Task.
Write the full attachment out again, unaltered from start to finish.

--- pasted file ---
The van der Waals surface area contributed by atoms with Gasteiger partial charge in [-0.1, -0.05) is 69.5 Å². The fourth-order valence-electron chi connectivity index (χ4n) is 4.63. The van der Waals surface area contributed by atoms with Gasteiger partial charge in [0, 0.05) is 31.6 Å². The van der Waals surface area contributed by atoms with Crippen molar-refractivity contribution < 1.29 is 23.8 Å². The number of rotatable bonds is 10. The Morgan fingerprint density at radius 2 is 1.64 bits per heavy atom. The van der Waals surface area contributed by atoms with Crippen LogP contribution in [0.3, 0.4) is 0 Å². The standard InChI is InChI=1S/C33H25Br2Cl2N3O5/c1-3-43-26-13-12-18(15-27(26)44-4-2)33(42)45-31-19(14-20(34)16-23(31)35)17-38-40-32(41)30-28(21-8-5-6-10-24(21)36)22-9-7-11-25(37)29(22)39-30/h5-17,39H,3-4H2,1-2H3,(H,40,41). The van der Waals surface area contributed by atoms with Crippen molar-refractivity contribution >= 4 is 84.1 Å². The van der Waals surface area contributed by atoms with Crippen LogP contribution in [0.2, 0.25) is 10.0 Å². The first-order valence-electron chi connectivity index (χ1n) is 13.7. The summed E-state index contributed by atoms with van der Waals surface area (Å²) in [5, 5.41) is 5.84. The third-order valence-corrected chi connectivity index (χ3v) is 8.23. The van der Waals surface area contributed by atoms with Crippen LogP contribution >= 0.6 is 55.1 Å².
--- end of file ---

The van der Waals surface area contributed by atoms with Gasteiger partial charge in [-0.1, -0.05) is 69.5 Å². The fourth-order valence-electron chi connectivity index (χ4n) is 4.63. The van der Waals surface area contributed by atoms with Gasteiger partial charge in [0, 0.05) is 31.6 Å². The van der Waals surface area contributed by atoms with Crippen molar-refractivity contribution < 1.29 is 23.8 Å². The number of rotatable bonds is 10. The Morgan fingerprint density at radius 2 is 1.64 bits per heavy atom. The van der Waals surface area contributed by atoms with Crippen LogP contribution in [0.3, 0.4) is 0 Å². The standard InChI is InChI=1S/C33H25Br2Cl2N3O5/c1-3-43-26-13-12-18(15-27(26)44-4-2)33(42)45-31-19(14-20(34)16-23(31)35)17-38-40-32(41)30-28(21-8-5-6-10-24(21)36)22-9-7-11-25(37)29(22)39-30/h5-17,39H,3-4H2,1-2H3,(H,40,41). The van der Waals surface area contributed by atoms with Crippen molar-refractivity contribution >= 4 is 84.1 Å². The van der Waals surface area contributed by atoms with Crippen LogP contribution in [0.2, 0.25) is 10.0 Å². The first-order valence-electron chi connectivity index (χ1n) is 13.7. The summed E-state index contributed by atoms with van der Waals surface area (Å²) in [5, 5.41) is 5.84. The third-order valence-corrected chi connectivity index (χ3v) is 8.23. The van der Waals surface area contributed by atoms with Crippen LogP contribution >= 0.6 is 55.1 Å².